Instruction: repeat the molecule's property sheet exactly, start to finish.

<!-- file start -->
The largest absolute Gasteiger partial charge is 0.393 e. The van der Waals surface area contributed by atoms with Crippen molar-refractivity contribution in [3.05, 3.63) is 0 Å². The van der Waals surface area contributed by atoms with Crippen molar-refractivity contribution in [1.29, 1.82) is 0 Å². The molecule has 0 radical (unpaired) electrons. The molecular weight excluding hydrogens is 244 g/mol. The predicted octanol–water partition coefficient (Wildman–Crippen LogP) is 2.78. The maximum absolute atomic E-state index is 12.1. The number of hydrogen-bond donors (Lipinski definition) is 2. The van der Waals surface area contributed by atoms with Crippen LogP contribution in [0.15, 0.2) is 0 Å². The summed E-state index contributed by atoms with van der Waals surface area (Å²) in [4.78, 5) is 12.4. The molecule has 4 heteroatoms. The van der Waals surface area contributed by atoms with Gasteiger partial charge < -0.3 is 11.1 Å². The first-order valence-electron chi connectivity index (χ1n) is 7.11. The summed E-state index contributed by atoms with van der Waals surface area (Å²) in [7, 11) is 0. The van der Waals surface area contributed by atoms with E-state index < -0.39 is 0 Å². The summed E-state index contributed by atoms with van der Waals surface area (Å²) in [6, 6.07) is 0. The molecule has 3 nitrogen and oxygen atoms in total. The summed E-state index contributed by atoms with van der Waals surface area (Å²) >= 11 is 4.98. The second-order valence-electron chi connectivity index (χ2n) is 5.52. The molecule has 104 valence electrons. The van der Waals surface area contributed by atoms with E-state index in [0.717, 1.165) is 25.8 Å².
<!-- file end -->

The largest absolute Gasteiger partial charge is 0.393 e. The van der Waals surface area contributed by atoms with Crippen molar-refractivity contribution in [3.05, 3.63) is 0 Å². The van der Waals surface area contributed by atoms with Crippen molar-refractivity contribution in [1.29, 1.82) is 0 Å². The molecule has 0 radical (unpaired) electrons. The molecular weight excluding hydrogens is 244 g/mol. The predicted octanol–water partition coefficient (Wildman–Crippen LogP) is 2.78. The maximum absolute atomic E-state index is 12.1. The number of hydrogen-bond donors (Lipinski definition) is 2. The van der Waals surface area contributed by atoms with Crippen LogP contribution in [0.15, 0.2) is 0 Å². The summed E-state index contributed by atoms with van der Waals surface area (Å²) in [4.78, 5) is 12.4. The molecule has 4 heteroatoms. The van der Waals surface area contributed by atoms with Gasteiger partial charge < -0.3 is 11.1 Å². The first-order valence-electron chi connectivity index (χ1n) is 7.11. The summed E-state index contributed by atoms with van der Waals surface area (Å²) in [7, 11) is 0. The van der Waals surface area contributed by atoms with E-state index < -0.39 is 0 Å². The summed E-state index contributed by atoms with van der Waals surface area (Å²) in [6, 6.07) is 0. The molecule has 3 nitrogen and oxygen atoms in total. The summed E-state index contributed by atoms with van der Waals surface area (Å²) >= 11 is 4.98. The second-order valence-electron chi connectivity index (χ2n) is 5.52. The molecule has 104 valence electrons. The van der Waals surface area contributed by atoms with E-state index in [0.717, 1.165) is 25.8 Å².